This is for 5 galons and should have a OG of 1033. So adjust until you get there.

Also note this is a old receipe and it asks for a 90 minute boil.
 
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eastbaybrewer

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OK so looking around and using ingredients I have on hand I put this recipe together. What do you guy's think?
6 gallon in the fermenter
OG 1.044 FG 1.012
8lbs Maris otter
.75lbs c40
.75lbs pale chocolate
.5lbs c120
.25lbs black malt
1 Oz EKG @60 min
Wyeast 1318
 

tiredofbuyingbeer

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If you go over on gravity, just call it a brown ale. Historically, brown ale was just bottled mild.

If you're really committed to the style, I'd reduce the crystal malt by a lot and add adjuncts like invert sugar (or golden syrup) or flaked barley. I think it's characteristic of milds after the Second World War that they have a pretty low FG.
 

kevin58

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As mentioned earlier "mild" was not originally a style at all. The term "mild" was a British term that meant un aged. Mild beers could be "mild ports" or "mild stouts". It only meant that those beers were shipped to the public houses for sale right after fermentation was complete. Aged beers... and the term at the time was "stale" were typically kept in the brewery yard until properly aged and then shipped out.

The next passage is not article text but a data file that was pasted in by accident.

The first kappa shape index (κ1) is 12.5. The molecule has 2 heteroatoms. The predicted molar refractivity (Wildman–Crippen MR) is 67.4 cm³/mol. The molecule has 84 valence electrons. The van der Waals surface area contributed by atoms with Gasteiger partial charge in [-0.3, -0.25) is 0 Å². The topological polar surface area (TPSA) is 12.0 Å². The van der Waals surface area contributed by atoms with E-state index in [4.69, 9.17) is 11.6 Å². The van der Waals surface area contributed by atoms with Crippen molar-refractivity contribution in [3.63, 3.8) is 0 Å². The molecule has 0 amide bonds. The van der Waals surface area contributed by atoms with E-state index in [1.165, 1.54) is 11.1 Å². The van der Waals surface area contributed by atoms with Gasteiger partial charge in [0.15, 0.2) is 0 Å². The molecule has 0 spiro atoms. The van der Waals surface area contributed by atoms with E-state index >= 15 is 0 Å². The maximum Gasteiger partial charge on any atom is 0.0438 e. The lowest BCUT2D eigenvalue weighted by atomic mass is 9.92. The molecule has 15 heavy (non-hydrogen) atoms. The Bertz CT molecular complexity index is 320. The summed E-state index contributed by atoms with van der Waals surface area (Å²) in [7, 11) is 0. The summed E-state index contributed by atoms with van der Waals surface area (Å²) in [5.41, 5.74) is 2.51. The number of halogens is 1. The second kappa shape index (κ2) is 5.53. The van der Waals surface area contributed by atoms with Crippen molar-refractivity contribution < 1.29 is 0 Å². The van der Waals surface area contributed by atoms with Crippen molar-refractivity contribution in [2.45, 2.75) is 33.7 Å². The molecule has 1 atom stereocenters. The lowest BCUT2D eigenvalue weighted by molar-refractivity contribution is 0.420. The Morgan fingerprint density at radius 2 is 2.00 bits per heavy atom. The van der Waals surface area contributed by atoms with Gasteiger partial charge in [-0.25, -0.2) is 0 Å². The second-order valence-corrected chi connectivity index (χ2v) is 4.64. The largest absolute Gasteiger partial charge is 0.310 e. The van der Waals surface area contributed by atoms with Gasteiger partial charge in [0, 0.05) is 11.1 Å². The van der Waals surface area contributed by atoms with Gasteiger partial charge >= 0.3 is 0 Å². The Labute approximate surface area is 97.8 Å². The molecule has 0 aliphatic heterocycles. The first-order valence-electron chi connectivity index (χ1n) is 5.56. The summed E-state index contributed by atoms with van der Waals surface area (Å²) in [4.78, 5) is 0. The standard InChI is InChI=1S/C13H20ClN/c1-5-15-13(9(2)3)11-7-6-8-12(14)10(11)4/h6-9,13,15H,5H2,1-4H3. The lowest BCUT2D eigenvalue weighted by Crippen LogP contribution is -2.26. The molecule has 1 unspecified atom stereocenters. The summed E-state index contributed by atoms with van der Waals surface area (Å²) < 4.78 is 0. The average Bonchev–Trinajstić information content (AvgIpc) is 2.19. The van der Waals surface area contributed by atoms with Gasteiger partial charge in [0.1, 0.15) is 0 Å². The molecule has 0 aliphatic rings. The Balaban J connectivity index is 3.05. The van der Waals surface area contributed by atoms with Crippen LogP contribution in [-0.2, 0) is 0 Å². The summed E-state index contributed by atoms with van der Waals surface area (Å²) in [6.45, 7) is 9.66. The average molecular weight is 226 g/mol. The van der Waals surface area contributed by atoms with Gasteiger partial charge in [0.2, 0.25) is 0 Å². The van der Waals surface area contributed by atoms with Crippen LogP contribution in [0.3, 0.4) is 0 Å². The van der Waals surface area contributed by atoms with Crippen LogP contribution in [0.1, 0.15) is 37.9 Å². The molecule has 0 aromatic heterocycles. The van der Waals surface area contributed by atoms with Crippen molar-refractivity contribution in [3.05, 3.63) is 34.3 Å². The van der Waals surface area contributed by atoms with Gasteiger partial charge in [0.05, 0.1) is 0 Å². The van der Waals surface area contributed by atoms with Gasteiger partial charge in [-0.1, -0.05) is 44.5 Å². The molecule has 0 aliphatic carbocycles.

It was also pointed out that mild beers were often high gravity. Milds came in several iterations... X, XX, XXX and sometimes XXXX. The X's representing OG even though they were still all milds. The XXX and XXXX milds could reach OG's of 1.100 or more.

Milds were also not dark in color. They were brewed with 100% pale malt for the most part and it wasn't until after the world wars that crystal malt and other adjuncts were added. 100% pale malt is not going to give you a beer as dark an SRM as the modern day style guidelines require.

And one last observation... Milds were not "mildly" hopped. Some (mostly the XX and higher) contained more hops than the IPA's of the day.

Toss out all of your specialty grains. Add some amber if you want a bit more color but don't fear a lighter SRM mild. And add another ounce or more of hops. Use a yeast like Whitbread Wyeast 1099 or WLP017.